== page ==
What separates a professional musician from an amateur? Practice.
There are, of course, many other things that separate professionals from amateurs, including attention to detail, effective mentorship, performance experience, and often a dose of raw, God-given talent. When I was learning to play the piano, I often heard people say “I’ve been playing since I was five years old” or “I’ve been taking lessons for ten years.” I found these statements intimidating.
My first summer playing piano my father offered to pay me $2 an hour to practice. So I spent that first summer playing four, sometimes six hours almost every day. Not only was I earning my first real money, but more importantly I realized that mastering the piano as an instrument didn’t depend on how many years I had “been playing” or “been taking lessons,” but how many hours I had spent with my fingers on those keys, hammering out exercise after exercise.
After that summer I found myself ahead of my peers thanks to that practice time. This virtuosity, however, was only mechanical; a means to an end that itself involved interpreting pieces of music and playing them masterfully.
I believe the same is true of software development and its instruments. The keyboard, mouse, the integrated development environments, editors, debuggers, and consoles we spend our waking hours on are real instruments. We often hear stories of the ragged, genius programmer who wrote all of his or her code in a plain text editor with ancient compilers, tiny amounts of RAM, and many an esoteric hack to placate the CPU architecture of the day. Eccentricities aside, in my opinion we owe it to ourselves to take time to practice with our tools and acquire a mechanical mastery that allows them to become extensions of ourselves, rather than something we constantly fight against as we’re developing software.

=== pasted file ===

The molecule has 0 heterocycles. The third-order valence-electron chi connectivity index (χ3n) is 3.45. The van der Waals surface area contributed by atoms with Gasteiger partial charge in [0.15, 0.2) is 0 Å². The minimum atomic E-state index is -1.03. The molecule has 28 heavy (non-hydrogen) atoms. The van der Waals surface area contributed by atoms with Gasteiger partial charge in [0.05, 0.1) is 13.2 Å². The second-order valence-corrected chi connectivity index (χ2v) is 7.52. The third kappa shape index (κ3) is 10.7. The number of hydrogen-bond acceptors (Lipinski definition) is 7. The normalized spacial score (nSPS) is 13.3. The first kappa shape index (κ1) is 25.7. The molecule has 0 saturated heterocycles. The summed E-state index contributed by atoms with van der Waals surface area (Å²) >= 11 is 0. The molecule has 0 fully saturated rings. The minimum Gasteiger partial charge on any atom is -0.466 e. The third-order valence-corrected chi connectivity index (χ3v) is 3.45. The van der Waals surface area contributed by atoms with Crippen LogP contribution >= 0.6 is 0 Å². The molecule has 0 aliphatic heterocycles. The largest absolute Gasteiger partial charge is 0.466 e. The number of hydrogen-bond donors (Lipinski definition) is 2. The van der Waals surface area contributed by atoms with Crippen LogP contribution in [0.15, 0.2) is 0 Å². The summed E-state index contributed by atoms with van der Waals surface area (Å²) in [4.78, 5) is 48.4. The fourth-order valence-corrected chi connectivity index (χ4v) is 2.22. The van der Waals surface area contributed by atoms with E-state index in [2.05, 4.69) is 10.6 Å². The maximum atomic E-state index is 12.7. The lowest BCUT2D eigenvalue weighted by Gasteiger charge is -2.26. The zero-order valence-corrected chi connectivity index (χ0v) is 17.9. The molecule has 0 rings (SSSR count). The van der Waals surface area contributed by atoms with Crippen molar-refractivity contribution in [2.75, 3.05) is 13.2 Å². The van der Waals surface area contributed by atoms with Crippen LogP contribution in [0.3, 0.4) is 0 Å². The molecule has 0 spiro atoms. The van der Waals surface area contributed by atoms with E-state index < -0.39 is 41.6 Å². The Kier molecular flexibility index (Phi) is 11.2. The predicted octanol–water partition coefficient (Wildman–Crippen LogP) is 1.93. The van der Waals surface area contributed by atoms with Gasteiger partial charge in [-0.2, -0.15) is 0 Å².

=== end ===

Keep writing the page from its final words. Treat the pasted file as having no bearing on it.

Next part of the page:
If you find yourself battling the default key bindings of your editor, manually adjusting spacing and indentation, renaming bits of code your IDE scaffolded for you, or in a constant search for the “perfect” development environment, it likely means you haven’t taken the time you need to master your environment.
Or that you’re just not using enter name of your preferred, superior editor. Either way, take it seriously and acquire virtuosity in whatever setup you use.